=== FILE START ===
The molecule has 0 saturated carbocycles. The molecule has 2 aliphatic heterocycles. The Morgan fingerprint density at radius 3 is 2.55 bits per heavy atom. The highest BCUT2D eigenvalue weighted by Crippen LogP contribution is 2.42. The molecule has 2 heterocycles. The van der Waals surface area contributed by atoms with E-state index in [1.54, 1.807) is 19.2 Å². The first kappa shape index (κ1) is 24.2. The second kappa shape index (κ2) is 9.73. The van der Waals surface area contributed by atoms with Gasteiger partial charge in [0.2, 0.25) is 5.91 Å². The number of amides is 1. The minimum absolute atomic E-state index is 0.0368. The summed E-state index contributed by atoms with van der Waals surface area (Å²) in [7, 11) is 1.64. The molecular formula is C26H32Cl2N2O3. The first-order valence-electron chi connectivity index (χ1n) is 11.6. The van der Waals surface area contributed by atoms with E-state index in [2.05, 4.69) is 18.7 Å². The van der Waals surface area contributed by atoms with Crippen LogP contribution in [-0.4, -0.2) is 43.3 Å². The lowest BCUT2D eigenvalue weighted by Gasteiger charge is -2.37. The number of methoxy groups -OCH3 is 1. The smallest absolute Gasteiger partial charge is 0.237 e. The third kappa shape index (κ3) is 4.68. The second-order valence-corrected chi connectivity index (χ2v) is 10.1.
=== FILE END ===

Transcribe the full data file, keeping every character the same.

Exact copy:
The molecule has 0 saturated carbocycles. The molecule has 2 aliphatic heterocycles. The Morgan fingerprint density at radius 3 is 2.55 bits per heavy atom. The highest BCUT2D eigenvalue weighted by Crippen LogP contribution is 2.42. The molecule has 2 heterocycles. The van der Waals surface area contributed by atoms with E-state index in [1.54, 1.807) is 19.2 Å². The first kappa shape index (κ1) is 24.2. The second kappa shape index (κ2) is 9.73. The van der Waals surface area contributed by atoms with Gasteiger partial charge in [0.2, 0.25) is 5.91 Å². The number of amides is 1. The minimum absolute atomic E-state index is 0.0368. The summed E-state index contributed by atoms with van der Waals surface area (Å²) in [7, 11) is 1.64. The molecular formula is C26H32Cl2N2O3. The first-order valence-electron chi connectivity index (χ1n) is 11.6. The van der Waals surface area contributed by atoms with E-state index in [2.05, 4.69) is 18.7 Å². The van der Waals surface area contributed by atoms with Crippen LogP contribution in [-0.4, -0.2) is 43.3 Å². The lowest BCUT2D eigenvalue weighted by Gasteiger charge is -2.37. The number of methoxy groups -OCH3 is 1. The smallest absolute Gasteiger partial charge is 0.237 e. The third kappa shape index (κ3) is 4.68. The second-order valence-corrected chi connectivity index (χ2v) is 10.1.